How does medical billing work?
Medical billing through your health insurance may involve several steps.
You pay your deductible, copays or coinsurance directly to the health care provider (such as a doctor or hospital). The provider then bills the insurance company for the rest of the amount due. Your insurer will help you figure out what, if any, you owe. Here's an outline of how it usually works.
- Copay: If applicable, you'll pay a copay directly to the health care provider at the time of service.
- Insurance billing: After your medical service, the provider will send a bill to the insurance company, detailing what services were performed.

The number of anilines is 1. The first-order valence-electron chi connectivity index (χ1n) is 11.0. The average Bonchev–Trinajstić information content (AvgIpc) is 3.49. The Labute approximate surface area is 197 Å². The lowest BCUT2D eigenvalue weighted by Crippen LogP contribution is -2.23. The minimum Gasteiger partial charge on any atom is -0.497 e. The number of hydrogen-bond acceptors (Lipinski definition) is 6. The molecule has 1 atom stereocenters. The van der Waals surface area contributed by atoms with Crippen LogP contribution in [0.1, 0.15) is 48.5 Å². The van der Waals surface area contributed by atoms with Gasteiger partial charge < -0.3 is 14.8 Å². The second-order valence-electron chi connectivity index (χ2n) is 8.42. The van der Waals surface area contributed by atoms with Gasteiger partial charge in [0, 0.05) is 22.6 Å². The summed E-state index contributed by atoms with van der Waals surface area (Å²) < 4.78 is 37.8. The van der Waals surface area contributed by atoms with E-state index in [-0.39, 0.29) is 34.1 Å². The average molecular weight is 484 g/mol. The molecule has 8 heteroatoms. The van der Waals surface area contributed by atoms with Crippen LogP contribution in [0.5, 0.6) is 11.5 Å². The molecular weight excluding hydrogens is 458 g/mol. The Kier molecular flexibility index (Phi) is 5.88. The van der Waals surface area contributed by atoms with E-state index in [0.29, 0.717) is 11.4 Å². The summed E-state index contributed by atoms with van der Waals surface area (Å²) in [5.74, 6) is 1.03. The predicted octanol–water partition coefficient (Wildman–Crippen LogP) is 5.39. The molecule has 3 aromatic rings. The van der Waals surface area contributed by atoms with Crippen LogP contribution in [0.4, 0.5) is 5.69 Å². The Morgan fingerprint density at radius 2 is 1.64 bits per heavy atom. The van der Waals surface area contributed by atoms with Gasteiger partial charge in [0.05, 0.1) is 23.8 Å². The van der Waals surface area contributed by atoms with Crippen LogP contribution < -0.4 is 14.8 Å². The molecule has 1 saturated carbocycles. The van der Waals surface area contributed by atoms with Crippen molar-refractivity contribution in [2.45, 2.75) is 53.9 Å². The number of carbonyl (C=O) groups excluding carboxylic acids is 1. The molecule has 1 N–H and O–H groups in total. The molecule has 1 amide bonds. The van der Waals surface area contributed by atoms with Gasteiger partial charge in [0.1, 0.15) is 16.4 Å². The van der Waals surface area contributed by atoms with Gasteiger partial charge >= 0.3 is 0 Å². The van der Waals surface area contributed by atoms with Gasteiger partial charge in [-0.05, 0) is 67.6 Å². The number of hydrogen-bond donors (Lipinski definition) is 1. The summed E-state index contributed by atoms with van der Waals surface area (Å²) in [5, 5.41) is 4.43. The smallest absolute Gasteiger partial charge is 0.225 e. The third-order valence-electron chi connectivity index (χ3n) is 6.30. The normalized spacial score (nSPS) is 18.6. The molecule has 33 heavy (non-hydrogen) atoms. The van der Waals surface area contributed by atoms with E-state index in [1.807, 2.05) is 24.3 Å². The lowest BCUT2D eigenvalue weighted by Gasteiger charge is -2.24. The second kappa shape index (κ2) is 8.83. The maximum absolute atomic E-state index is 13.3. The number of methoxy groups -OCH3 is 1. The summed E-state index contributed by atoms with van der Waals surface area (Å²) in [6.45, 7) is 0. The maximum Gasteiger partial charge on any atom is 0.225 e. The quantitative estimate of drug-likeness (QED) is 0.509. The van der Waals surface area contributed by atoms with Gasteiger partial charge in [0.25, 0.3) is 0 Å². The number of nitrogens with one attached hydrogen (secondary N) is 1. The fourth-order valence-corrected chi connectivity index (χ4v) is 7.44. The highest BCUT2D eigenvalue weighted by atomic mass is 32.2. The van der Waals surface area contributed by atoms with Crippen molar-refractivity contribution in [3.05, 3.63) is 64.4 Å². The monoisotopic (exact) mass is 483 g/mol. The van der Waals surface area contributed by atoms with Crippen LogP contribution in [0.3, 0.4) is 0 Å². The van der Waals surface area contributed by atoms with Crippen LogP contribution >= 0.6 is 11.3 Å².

- Insurance payment: The health insurance company reconciles the doctor's bill against your coverage and pays its share, if any, to the provider.
- Explanation of Benefits (EOB): The health insurance company provides you a notice of the bill, explaining how the charges were processed and showing you the amount you may owe to the provider.
- Patient billing: The provider usually bills you directly for any balance of the bill not paid by the insurance company, or for any medical services not covered by your insurance. It's a good idea to compare your EOB with your bill to make sure there are no errors.